Flea Bitten Grey Coat Color

Hope this fits in this section! Questions about the grey coat color progression. My 12 year old grey shed out his winter coat and seems to have nearly completely lost his dapples and gained a million flea bites. Do flea bites fade also with time? Are the flea bites their base color? He was grey when I bought him 6 years ago so I don’t know his foal color. His bites are very red/chestnut. Are flea bites indicative of heterozygosity for grey ?
For reference from before to now.
Thanks for any input. :hugs:


At this stage you can’t tell his color. Red/brown body spots can be chestnut or bay. It’s an easy hair test to find out his base color if you really want.

Zygosity doesn’t dictate fleabites, only a generalization that GG will gray faster.


Like JB already said, yes it’s his base coat but it’s really hard to tell the difference. Bay flea bites basically look the same as chestnut. Sometimes they are notably dark, but usually they are just reddish.

Flea bites don’t fade. They actually increase over time, though it varies horse to horse.


Thank you both. I thought he’d just turn very white. Then all these spots developed. I did not realize that flea bites do not fade! I’m going to have to rename him freckles. Any association with the greying process/ flea bites / GG vs Gg and melanoma development? So far he’s good.

I believe yes but I think there are other factors at play as well.

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GGs are more likely to develop melanomas and sooner, but Gg is still almost “guaranteed” if they live long enough.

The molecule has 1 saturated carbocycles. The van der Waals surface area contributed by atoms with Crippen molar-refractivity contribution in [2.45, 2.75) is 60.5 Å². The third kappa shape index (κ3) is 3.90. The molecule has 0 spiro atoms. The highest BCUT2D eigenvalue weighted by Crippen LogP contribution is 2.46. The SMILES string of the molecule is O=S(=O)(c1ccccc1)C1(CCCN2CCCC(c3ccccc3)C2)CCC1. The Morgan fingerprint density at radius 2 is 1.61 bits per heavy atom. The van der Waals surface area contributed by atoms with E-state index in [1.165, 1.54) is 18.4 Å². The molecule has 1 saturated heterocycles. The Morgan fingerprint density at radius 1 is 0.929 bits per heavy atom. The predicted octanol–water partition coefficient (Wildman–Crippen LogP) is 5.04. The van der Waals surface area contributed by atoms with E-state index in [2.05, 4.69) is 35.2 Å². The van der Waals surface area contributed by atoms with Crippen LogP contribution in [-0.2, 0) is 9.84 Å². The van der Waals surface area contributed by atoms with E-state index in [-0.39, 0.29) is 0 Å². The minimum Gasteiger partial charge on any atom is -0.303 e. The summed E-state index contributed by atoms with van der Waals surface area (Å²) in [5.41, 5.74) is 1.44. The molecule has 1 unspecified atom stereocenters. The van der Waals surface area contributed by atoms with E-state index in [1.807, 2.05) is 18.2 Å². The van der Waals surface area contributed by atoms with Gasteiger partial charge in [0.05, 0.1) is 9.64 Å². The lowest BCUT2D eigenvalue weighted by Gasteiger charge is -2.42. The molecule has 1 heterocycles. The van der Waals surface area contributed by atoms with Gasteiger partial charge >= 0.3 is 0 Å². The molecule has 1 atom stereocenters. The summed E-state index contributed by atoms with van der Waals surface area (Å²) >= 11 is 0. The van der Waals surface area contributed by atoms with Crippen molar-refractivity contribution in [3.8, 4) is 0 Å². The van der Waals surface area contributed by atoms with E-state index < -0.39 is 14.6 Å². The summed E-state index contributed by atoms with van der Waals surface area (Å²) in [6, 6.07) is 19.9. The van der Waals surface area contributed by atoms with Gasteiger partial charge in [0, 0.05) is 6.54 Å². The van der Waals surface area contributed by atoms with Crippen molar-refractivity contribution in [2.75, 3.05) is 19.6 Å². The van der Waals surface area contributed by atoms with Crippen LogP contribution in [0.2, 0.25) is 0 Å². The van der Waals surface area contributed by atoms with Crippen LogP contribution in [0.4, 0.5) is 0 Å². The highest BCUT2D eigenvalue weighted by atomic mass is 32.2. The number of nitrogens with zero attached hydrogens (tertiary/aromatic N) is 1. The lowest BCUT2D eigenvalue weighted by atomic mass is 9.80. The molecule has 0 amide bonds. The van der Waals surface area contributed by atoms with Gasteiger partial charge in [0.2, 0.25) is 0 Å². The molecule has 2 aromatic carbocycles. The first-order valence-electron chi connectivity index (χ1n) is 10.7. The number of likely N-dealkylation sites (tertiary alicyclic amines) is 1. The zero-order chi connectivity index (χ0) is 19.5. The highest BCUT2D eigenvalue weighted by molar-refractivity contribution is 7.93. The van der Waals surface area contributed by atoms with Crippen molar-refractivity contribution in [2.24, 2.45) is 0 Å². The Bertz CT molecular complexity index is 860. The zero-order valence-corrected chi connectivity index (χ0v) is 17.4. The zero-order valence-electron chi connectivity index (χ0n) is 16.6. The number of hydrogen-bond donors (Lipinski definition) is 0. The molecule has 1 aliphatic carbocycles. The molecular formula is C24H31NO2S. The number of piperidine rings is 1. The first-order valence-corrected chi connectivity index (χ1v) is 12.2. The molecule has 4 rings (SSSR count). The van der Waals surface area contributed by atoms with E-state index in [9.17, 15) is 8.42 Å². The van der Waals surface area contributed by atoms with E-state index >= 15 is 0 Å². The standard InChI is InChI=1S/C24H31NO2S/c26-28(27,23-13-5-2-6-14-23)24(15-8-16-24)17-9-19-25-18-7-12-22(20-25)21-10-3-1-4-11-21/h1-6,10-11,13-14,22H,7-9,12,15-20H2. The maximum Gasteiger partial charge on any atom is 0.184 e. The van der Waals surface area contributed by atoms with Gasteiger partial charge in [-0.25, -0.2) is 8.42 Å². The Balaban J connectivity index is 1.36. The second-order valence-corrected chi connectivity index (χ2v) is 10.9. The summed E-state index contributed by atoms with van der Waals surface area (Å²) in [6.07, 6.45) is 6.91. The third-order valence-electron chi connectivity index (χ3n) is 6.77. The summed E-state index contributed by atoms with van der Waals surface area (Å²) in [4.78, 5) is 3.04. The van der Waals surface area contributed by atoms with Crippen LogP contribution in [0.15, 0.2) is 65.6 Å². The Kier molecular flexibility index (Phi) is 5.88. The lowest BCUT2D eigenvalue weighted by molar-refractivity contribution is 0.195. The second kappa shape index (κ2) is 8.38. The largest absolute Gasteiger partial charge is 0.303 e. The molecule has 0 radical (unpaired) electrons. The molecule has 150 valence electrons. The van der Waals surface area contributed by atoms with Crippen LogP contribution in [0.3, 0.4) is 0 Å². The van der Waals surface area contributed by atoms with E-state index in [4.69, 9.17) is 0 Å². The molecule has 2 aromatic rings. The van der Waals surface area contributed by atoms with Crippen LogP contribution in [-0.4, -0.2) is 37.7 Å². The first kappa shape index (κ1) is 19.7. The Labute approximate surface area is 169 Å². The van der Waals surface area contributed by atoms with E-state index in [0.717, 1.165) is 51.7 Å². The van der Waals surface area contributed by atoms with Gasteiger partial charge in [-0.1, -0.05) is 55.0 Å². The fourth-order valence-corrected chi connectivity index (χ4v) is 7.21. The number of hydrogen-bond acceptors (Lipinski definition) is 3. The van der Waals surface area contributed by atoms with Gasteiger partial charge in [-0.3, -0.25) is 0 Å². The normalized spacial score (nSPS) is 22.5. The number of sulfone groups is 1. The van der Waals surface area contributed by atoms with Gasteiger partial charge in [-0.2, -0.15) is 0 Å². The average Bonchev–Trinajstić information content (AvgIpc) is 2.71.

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Has an old grey horse ever NOT developed melanoma?

I mean, I’m sure it’s possible, but it’s usually said all grey horses will develop melanomas if they live long enough.

Anecdotal observation, but melanomas seem more problematic today than they were 30+ years ago. I grew up on a farm with predominately Arabs and ponies— every third horse was grey. Apart from bumps under their tails, no one had problems, everything lived to ripe old ages. Yet the past 10-15 years I have known so many horses with complications from melanomas. I don’t know why. I often wonder if it’s because I see a more diverse sampling of grey horses or if additional genetic mutations have become widespread in the population or something in the environment is triggering more serious problems or what.

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I have a Gg horse who took forEVER to grey out, but had a small melanoma at two and has several large ones now at 12. It can really be all over the map on speed to grey & melanoma production.


I know a 30 yr old flea bitten gray OTTB that has only developed a few small bumps under his tail.

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I had a grey pony (white, not flea bitten) who never developed any melanomas to my knowledge. She died at 22 from laminitis… perhaps they would have developed later if she had lived longer.

Is there any way to prevent melanomas? I read that the sun doesn’t affect their development in horses like people.

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Gray horse melanoma is from the graying process, so technically, Gray is a disease. The process progressively removes melanin from the hair, and concentrates it in the skin and elsewhere, which is the root cause of the melanomas, So no, it’s not the same cause as in people, and sunlight doesn’t make any impact.

This is interesting

“…relative likelihood of melanoma based on pregraying coat color is black > bay > chestnut.”

So a chestnut horse that had gone grey has less likelihood of developing melanoma than a black horse.


I wonder if there actual is an increase in melanoma in gray horses or if more horses are living longer and we are noticing more. Identifying more issues rather than calling it a generic ‘took sick’.


Entirely likely, as “they” say that if a gray horse lives long enough, he’ll get melanomas